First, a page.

Prof rejects calls to resign after rebuking his 'woke' university

University of Vermont Professor Aaron Kindsvatter (Video screenshot)

A video in which a University of Vermont professor calmly explains his concern about “social justice” teaching on campus that reduces people to a “racial category” has prompted calls for his resignation.

But education professor Aaron Kindsvatter, in a follow-up YouTube video, says he won’t resign, reported Campus Reform.

“Nope, not a chance, never going to happen, no way,” he said in the March 16 video. “Haven’t even thought about it.”

In the March 8 video that caused a stir on his campus and beyond, “Racism and the Secular Religion at the University of Vermont,” he said “whiteness falls under the umbrella … of critical social justice, and the thinking that informs it is so crude and so lacking in falsifiability.”

Kindsvatter said that the notion of whiteness “speaks so eloquently to our tribal impulses.” The same logic, he added, “can easily find its way to desperate persons who need a group to hate and who will adopt the suppositions that inform whiteness towards their own ends.”

He recalled first hearing the term whiteness when “a faculty member offered to help me with it like it was some kind of disease.”

Kindsvatter described the experience as “dehumanizing.”

He said the pressure to find wisdom in Ibram X. Kendi and other authors produced a “spiritual sickness” within him.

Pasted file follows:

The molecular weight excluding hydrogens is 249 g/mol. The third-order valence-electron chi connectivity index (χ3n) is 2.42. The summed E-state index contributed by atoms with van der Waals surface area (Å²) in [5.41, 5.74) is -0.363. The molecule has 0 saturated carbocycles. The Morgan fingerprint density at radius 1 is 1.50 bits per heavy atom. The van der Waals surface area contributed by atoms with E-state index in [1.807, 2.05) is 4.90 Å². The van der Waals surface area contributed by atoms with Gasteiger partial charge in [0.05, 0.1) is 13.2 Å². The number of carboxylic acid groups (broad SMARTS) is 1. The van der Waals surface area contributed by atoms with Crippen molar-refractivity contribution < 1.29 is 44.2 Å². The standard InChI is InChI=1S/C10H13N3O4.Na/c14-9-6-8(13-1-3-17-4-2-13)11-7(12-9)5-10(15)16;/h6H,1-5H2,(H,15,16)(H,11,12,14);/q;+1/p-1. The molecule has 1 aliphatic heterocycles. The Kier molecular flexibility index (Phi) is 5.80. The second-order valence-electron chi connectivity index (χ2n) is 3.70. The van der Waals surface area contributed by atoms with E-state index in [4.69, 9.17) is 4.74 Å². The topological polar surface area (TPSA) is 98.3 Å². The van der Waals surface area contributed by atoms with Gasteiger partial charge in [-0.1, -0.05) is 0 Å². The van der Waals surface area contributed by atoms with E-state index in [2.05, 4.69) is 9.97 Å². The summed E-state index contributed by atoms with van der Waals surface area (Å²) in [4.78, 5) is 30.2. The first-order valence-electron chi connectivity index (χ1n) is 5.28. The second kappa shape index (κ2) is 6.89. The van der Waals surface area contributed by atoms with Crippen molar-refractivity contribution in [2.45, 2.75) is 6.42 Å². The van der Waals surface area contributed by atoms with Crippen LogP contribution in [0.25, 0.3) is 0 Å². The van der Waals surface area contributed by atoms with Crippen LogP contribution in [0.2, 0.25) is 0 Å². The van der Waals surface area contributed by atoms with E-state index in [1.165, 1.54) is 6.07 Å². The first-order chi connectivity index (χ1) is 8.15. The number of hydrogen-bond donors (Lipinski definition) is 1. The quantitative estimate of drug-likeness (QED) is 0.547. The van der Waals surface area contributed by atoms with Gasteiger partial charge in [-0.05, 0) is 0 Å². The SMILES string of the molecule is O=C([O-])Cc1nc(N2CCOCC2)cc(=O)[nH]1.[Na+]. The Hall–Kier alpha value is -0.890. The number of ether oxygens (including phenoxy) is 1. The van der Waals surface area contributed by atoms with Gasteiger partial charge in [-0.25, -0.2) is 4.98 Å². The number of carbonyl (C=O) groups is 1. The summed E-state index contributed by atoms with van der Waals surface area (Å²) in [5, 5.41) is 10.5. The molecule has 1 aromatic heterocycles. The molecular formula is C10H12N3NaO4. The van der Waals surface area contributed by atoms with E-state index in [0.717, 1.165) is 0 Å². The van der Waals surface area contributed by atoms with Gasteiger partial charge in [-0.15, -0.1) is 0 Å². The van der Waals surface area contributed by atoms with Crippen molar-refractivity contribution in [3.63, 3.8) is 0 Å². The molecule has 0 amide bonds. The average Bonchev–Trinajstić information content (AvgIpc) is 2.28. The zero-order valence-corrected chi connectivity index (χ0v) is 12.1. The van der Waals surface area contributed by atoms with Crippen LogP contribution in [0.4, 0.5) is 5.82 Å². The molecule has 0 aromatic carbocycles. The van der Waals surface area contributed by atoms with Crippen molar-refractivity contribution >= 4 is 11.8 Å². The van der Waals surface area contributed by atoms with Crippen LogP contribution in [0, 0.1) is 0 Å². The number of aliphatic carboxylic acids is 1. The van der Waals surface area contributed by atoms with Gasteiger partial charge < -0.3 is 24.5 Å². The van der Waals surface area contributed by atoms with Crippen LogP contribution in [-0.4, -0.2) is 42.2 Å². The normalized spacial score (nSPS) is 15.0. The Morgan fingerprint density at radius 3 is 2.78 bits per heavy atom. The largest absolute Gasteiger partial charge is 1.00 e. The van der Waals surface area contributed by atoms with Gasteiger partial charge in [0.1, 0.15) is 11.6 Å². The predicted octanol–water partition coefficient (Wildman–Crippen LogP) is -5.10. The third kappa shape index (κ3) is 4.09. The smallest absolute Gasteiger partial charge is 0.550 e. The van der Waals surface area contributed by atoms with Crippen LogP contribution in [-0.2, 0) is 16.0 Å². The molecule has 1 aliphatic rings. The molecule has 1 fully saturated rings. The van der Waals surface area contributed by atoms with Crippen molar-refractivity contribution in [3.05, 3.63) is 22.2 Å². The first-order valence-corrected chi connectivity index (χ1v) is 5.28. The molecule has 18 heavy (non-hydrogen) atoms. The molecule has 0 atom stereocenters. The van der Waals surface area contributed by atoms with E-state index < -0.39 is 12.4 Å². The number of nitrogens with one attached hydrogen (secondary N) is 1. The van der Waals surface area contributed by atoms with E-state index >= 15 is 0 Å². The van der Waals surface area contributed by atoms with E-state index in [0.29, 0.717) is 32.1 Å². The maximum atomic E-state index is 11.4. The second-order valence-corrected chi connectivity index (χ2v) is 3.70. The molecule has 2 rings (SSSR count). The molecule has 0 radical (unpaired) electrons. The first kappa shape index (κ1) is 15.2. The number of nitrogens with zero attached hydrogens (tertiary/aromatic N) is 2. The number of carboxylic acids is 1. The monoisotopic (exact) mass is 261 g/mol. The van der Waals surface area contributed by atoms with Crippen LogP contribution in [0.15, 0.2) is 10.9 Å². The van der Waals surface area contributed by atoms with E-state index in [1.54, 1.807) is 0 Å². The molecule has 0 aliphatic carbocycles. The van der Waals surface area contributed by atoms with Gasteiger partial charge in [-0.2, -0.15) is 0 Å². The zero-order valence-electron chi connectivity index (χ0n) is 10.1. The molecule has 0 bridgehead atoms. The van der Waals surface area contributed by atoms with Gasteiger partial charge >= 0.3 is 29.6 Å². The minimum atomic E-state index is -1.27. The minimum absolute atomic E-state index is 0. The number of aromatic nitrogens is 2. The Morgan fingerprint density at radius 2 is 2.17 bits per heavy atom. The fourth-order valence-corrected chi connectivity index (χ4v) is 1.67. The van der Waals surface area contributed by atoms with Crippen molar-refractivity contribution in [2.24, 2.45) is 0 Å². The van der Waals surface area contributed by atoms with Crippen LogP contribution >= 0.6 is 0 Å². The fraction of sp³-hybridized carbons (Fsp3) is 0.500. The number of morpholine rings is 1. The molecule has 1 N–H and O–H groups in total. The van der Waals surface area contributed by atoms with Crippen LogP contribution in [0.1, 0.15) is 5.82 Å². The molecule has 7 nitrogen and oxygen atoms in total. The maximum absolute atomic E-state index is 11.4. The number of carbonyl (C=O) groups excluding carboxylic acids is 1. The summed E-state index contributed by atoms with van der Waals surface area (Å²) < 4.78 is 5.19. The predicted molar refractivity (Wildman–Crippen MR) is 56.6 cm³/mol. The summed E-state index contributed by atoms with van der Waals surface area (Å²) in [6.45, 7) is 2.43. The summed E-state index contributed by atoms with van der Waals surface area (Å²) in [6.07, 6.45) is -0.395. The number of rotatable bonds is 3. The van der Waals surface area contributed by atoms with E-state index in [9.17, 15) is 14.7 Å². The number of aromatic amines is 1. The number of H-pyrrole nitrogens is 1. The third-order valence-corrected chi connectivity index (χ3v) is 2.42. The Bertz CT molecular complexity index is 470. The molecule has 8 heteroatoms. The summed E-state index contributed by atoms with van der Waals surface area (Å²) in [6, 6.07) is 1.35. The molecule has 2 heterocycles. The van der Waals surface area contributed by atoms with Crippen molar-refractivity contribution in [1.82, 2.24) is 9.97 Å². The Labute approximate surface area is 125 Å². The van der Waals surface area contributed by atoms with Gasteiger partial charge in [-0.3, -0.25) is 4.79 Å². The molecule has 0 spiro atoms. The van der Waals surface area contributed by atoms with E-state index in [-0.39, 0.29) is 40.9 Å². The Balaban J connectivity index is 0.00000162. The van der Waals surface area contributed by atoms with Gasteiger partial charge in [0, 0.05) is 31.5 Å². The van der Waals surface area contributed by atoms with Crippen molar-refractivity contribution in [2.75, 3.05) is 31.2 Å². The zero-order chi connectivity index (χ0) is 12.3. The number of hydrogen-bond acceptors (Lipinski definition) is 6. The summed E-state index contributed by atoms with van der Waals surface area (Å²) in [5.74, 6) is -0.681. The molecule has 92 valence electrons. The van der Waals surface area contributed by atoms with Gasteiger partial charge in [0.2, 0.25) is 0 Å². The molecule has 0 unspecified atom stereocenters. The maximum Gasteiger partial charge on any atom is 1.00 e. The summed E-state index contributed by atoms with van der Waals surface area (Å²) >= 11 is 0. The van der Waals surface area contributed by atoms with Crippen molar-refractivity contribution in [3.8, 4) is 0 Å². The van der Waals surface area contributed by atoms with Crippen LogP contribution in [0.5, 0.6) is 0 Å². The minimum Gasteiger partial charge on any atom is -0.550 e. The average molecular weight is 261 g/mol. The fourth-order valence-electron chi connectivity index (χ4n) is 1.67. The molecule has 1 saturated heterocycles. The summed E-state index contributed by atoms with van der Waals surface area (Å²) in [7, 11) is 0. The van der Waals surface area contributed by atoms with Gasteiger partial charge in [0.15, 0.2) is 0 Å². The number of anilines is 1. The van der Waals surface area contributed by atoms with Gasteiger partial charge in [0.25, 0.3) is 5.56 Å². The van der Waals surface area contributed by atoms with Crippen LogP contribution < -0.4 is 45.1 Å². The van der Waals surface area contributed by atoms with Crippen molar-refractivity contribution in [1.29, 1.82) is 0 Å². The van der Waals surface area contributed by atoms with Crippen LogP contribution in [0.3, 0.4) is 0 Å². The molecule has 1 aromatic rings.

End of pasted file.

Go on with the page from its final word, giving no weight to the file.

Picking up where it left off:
At the end of his video he asked: “Would you please stop reducing my personhood to a racial category in your teachings?”

A petition on campus calling for his resignation, describing his comments as “harmful to our campus’ community of color,” has drawn 3,400 signatures.

However, a counter petition, garnering more than 4,400 signatures, asks that Kindsvatter assume control of all diversity measures at the university.

Campus Reform reported University of Vermont Provost Patricia Prelock said in an email to student newspaper The Vermont Cynic that “we will continue to lean into our [diversity equity and inclusion] efforts, and in so doing, create further opportunities to strengthen our community.”

“We know there is anger, pain, and sadness when the lived experiences of individuals committed to DEI are denied or diminished,” the email stated.

See the original video, posted March 8:

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This article was originally published by the WND News Center.

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